Because it’s an election year, our propensity to label every candidate and every proposal is on full display. Is Mitt Romney conservative enough? Is Obama a progressive, a liberal, or a European-style socialist as many of his critics try to portray him? And what exactly is a libertarian?
Maybe a more important question to ask is, “What are you?” The answer may not be as cut and dried as you think.
According to polls, 30 percent of people identify themselves as Republicans, 32 percent as Democrats, and 38 percent as independent; then there’s the broader conservative, liberal, moderate labels, which come in at 42 percent, 20 percent, and 38 percent, respectively.
So a sizable portion of Americans are moderate and independent. (Though not necessarily the same people).
But what does it mean to be moderate? Certainly not that you’re in the middle on every issue. Most likely you’re passionately conservative on some issues and passionately liberal on others. You share points of view with Rick Santorum and President Obama and Ron Paul. But because we push every candidate into an ideological box, it’s hard to see this, especially during a primary season.
During the Reagan years, when I was young, I thought of myself as a flaming liberal. Reagan seemed to represent everything that was wrong with conservatives. He funded the Pentagon while cutting human services budgets. He tried to break up unions. He believed in trickle-down economics. He was against funding Planned Parenthood. But mostly he was just the symbol of the other side to me.
I grew up in a liberal Democratic family. My parents campaigned for Presidents Kennedy and Johnson. They voted Democrat, they supported unions, they believed in Lyndon Johnson’s Great Society.
For years, the labels stopped me from considering anything but the party line. Then in my late 20s, I wrote a novel about an 18-year-old girl who was pregnant and chose to keep her baby. I got blasted from the left as if I were an unthinking pro-lifer. I was, in fact, passionately pro-choice. I had even spent time working in an abortion clinic, counseling the men who accompanied their girlfriends, sisters, daughters, wives to their appointments.
But the character in my novel took a very conservative position. She contradicted my black-and-white world view, and soon I was able to admit and recognize more contradictions in my thinking.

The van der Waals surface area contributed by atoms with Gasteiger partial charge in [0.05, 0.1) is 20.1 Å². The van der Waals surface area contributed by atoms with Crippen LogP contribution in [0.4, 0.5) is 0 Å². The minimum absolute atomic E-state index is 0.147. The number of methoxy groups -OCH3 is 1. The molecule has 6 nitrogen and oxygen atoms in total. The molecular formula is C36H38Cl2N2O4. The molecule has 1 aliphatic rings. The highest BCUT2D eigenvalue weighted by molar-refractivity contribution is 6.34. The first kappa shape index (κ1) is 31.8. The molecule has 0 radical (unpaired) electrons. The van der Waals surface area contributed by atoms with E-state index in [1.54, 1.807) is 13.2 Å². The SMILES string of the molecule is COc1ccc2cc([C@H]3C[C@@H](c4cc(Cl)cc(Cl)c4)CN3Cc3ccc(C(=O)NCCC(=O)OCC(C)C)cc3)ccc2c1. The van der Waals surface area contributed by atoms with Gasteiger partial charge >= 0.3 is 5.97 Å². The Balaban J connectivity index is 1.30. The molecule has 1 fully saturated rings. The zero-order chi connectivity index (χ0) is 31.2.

I was an outspoken supporter of public education in my community and yet two of my Jewish children when to private Catholic schools. Then I wrote an essay that The Wall Street Journal accepted. Apparently, conservatives and liberals could agree with my premise that the practices of insurance companies could be exploitative. I found that I had other views that readers of the Journal liked. And fiercely disagreed with. Just like the readers of The Christian Science Monitor.
I wrote a piece a year or so ago calling for the abolition of foreign languages as a requirement for liberal arts education. My liberal friends were appalled. (We were, after all, liberal arts majors). But it sparked dialogue.
I suspect we are all a pile of contradictions. We are all a mix of conservative, moderate, liberal. A mix of outrage and compassion. We believe in separation of church and state except when we don’t. We believe government should help the poor except when it helps too much. Life’s complicated. And so are we.
Political primaries push every candidate into a box. Our goal should be to look beyond labels and nurture our contradictions. Contradictions make life interesting. Ralph Waldo Emerson wrote that consistency is for the little mind.
A good way to break the labels habit is to read political commentators you disagree with. If you think you’re liberal, read George Will or Charles Krauthammer. See if they make sense. If you’re conservative, try Maureen Dowd or Nicholas Kristof. And in my opinion, everyone should read David Brooks. He’s one of the most thoughtful commentators writing today. And he’s a Jewish Republican writing for The New York Times. That’s a sentence full of contradictions.
As I got older, my father, who I labeled earlier in this piece as a standard-line liberal Democrat, started to get very interested in guns. He joined the National Rifle Association. He carried that card proudly next to his one for the American Civil Liberties Union. To him, this was not a contradiction. He believed both groups supported his right to exercise the Second Amendment.
If my father could find common positions, at least philosophically, between the NRA and the ACLU, then anything’s possible. So here’s to a new label I hope we can all embrace: contradictarian.
Jim Sollisch is creative director at Marcus Thomas Advertising.